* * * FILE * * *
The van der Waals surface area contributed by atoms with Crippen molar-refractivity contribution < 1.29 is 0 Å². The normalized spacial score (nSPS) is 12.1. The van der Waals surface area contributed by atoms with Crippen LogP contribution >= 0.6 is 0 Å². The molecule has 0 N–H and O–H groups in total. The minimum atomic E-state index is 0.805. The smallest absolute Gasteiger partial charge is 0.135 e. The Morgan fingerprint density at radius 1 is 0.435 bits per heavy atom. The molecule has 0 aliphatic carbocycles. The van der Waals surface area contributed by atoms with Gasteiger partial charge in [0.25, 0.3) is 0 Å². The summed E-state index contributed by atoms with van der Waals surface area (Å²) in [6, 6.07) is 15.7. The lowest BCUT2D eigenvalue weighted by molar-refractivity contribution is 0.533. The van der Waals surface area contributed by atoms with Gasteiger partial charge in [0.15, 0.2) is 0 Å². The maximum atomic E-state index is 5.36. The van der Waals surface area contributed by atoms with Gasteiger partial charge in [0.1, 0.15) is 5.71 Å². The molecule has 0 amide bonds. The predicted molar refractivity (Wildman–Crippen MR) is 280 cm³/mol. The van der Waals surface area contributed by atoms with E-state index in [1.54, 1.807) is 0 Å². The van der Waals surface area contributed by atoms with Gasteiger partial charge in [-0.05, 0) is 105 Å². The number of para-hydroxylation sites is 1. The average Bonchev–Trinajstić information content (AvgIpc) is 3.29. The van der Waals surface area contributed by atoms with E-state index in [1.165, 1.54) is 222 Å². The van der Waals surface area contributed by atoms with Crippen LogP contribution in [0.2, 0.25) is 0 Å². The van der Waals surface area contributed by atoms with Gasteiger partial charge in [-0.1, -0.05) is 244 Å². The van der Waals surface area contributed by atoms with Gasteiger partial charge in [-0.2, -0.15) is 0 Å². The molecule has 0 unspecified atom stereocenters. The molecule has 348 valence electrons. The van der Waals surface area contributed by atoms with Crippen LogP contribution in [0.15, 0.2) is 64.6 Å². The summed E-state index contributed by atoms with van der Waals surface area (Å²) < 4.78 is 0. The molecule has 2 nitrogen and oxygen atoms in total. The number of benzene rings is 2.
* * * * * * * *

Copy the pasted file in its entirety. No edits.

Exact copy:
The van der Waals surface area contributed by atoms with Crippen molar-refractivity contribution < 1.29 is 0 Å². The normalized spacial score (nSPS) is 12.1. The van der Waals surface area contributed by atoms with Crippen LogP contribution >= 0.6 is 0 Å². The molecule has 0 N–H and O–H groups in total. The minimum atomic E-state index is 0.805. The smallest absolute Gasteiger partial charge is 0.135 e. The Morgan fingerprint density at radius 1 is 0.435 bits per heavy atom. The molecule has 0 aliphatic carbocycles. The van der Waals surface area contributed by atoms with Gasteiger partial charge in [0.25, 0.3) is 0 Å². The summed E-state index contributed by atoms with van der Waals surface area (Å²) in [6, 6.07) is 15.7. The lowest BCUT2D eigenvalue weighted by molar-refractivity contribution is 0.533. The van der Waals surface area contributed by atoms with Gasteiger partial charge in [0.15, 0.2) is 0 Å². The maximum atomic E-state index is 5.36. The van der Waals surface area contributed by atoms with Gasteiger partial charge in [0.1, 0.15) is 5.71 Å². The molecule has 0 amide bonds. The predicted molar refractivity (Wildman–Crippen MR) is 280 cm³/mol. The van der Waals surface area contributed by atoms with E-state index in [1.54, 1.807) is 0 Å². The van der Waals surface area contributed by atoms with Gasteiger partial charge in [-0.05, 0) is 105 Å². The number of para-hydroxylation sites is 1. The average Bonchev–Trinajstić information content (AvgIpc) is 3.29. The van der Waals surface area contributed by atoms with E-state index in [1.165, 1.54) is 222 Å². The van der Waals surface area contributed by atoms with Crippen LogP contribution in [0.2, 0.25) is 0 Å². The van der Waals surface area contributed by atoms with Gasteiger partial charge in [-0.1, -0.05) is 244 Å². The van der Waals surface area contributed by atoms with Gasteiger partial charge in [-0.2, -0.15) is 0 Å². The molecule has 0 unspecified atom stereocenters. The molecule has 348 valence electrons. The van der Waals surface area contributed by atoms with Crippen LogP contribution in [0.15, 0.2) is 64.6 Å². The summed E-state index contributed by atoms with van der Waals surface area (Å²) < 4.78 is 0. The molecule has 2 nitrogen and oxygen atoms in total. The number of benzene rings is 2.